B.C. Premier Christy Clark has made it a condition of her support for heavy oil exports that project proponents and federal agencies ensure “world-leading” marine and land-based spill prevention, response and recovery. What would those systems look like in an active earthquake zone?
A new seismology study published Monday carries direct implications for pipeline construction in British Columbia’s Lower Mainland. Twenty years after a serious oil spill blackened the Santa Clara River in California, the report invites reflection on what “world-leading” protection would cost along the Fraser River, and what it could require of engineers.
On Jan. 17, 1994, the Northridge earthquake struck the San Fernando Valley in southern California. The shaking began at 4:31 in the morning. Freeways and apartment buildings collapsed, killing 57 people and injuring thousands. Buried out of sight, an old pipeline operated by the Atlantic Richfield Company tore apart at the seams. Welds failed at nine different points along a 56km stretch, including at a pumping station on the banks of the Santa Clara.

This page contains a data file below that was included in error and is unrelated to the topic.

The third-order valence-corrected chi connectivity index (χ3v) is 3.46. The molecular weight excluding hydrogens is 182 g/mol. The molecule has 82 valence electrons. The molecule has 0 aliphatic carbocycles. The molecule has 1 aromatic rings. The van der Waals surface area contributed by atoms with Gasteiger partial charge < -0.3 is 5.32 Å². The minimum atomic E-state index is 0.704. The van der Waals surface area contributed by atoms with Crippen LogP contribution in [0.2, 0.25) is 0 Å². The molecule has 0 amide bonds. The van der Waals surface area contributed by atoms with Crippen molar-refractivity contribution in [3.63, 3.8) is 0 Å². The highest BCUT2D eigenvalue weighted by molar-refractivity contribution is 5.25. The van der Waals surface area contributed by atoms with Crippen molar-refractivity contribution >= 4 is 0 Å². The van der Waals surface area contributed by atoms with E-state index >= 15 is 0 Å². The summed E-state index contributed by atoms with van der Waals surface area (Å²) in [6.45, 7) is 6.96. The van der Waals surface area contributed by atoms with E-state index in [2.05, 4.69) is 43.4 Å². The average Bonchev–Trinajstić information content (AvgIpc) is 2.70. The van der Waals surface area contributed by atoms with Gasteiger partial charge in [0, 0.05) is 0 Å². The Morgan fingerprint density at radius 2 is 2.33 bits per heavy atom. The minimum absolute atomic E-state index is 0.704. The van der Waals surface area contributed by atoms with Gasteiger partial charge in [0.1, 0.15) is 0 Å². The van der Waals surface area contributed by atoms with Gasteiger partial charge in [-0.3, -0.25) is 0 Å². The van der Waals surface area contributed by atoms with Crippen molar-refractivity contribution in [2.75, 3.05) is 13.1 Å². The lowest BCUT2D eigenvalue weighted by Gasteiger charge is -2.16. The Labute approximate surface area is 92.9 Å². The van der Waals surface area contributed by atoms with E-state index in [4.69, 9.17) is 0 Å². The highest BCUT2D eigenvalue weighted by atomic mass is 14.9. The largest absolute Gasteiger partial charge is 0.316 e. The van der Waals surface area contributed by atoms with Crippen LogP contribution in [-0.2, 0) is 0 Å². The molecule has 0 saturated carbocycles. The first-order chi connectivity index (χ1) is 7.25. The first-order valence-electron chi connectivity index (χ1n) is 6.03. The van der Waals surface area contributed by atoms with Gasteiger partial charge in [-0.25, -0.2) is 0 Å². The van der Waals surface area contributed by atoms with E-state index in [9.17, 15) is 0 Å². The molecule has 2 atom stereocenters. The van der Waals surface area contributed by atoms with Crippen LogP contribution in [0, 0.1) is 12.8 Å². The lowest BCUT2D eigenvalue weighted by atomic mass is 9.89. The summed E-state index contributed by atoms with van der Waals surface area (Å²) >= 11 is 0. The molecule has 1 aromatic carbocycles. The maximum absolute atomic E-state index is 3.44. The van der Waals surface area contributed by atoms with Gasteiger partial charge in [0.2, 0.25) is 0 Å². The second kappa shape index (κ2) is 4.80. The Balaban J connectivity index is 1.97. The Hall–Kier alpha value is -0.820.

Coast Guard commander Thomas Leveille reports what happened next: “The oil flowed across the parking lot, into a storm drain, then into a drainage ditch to the Santa Clara River.” In total, 190,000 gallons poured into the wide, shallow waterway, which was running that night at about gumboot depth. ARCO workers discovered the spill at 5:35 AM, alerting government officials two hours later. As ambulances raced to help victims of the earthquake, cleanup crews scrambled downriver to stop the flow of oil.